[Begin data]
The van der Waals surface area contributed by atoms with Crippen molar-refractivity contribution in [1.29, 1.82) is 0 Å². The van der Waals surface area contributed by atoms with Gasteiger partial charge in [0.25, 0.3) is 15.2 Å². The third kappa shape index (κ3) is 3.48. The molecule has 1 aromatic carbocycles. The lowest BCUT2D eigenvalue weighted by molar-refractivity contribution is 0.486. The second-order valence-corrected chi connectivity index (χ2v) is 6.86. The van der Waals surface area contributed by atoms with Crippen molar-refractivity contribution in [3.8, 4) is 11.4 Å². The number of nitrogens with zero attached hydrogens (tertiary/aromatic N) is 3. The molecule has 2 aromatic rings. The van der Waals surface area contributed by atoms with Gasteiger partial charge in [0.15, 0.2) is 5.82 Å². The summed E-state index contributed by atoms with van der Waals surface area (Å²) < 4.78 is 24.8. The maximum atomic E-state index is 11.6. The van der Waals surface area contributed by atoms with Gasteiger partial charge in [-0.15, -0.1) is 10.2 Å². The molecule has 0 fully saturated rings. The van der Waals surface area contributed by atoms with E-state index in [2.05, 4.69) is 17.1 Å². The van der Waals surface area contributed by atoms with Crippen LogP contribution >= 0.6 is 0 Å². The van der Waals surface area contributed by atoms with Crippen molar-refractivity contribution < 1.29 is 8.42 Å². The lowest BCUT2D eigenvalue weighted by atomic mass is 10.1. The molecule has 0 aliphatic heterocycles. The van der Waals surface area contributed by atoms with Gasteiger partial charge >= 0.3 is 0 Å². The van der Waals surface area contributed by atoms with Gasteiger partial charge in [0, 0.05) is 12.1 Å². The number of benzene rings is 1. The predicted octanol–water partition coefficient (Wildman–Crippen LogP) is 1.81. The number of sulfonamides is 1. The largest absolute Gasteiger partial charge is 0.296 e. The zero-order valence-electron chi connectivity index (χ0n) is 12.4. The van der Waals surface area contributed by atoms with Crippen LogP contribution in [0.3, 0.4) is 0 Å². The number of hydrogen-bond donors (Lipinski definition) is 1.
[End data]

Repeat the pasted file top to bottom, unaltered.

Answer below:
The van der Waals surface area contributed by atoms with Crippen molar-refractivity contribution in [1.29, 1.82) is 0 Å². The van der Waals surface area contributed by atoms with Gasteiger partial charge in [0.25, 0.3) is 15.2 Å². The third kappa shape index (κ3) is 3.48. The molecule has 1 aromatic carbocycles. The lowest BCUT2D eigenvalue weighted by molar-refractivity contribution is 0.486. The second-order valence-corrected chi connectivity index (χ2v) is 6.86. The van der Waals surface area contributed by atoms with Crippen molar-refractivity contribution in [3.8, 4) is 11.4 Å². The number of nitrogens with zero attached hydrogens (tertiary/aromatic N) is 3. The molecule has 2 aromatic rings. The van der Waals surface area contributed by atoms with Gasteiger partial charge in [0.15, 0.2) is 5.82 Å². The summed E-state index contributed by atoms with van der Waals surface area (Å²) < 4.78 is 24.8. The maximum atomic E-state index is 11.6. The van der Waals surface area contributed by atoms with Gasteiger partial charge in [-0.15, -0.1) is 10.2 Å². The molecule has 0 fully saturated rings. The van der Waals surface area contributed by atoms with E-state index in [2.05, 4.69) is 17.1 Å². The van der Waals surface area contributed by atoms with Crippen LogP contribution >= 0.6 is 0 Å². The van der Waals surface area contributed by atoms with Crippen molar-refractivity contribution < 1.29 is 8.42 Å². The lowest BCUT2D eigenvalue weighted by atomic mass is 10.1. The molecule has 0 aliphatic heterocycles. The van der Waals surface area contributed by atoms with Gasteiger partial charge >= 0.3 is 0 Å². The van der Waals surface area contributed by atoms with Gasteiger partial charge in [0, 0.05) is 12.1 Å². The number of benzene rings is 1. The predicted octanol–water partition coefficient (Wildman–Crippen LogP) is 1.81. The number of sulfonamides is 1. The largest absolute Gasteiger partial charge is 0.296 e. The zero-order valence-electron chi connectivity index (χ0n) is 12.4. The van der Waals surface area contributed by atoms with Crippen LogP contribution in [0.3, 0.4) is 0 Å². The number of hydrogen-bond donors (Lipinski definition) is 1.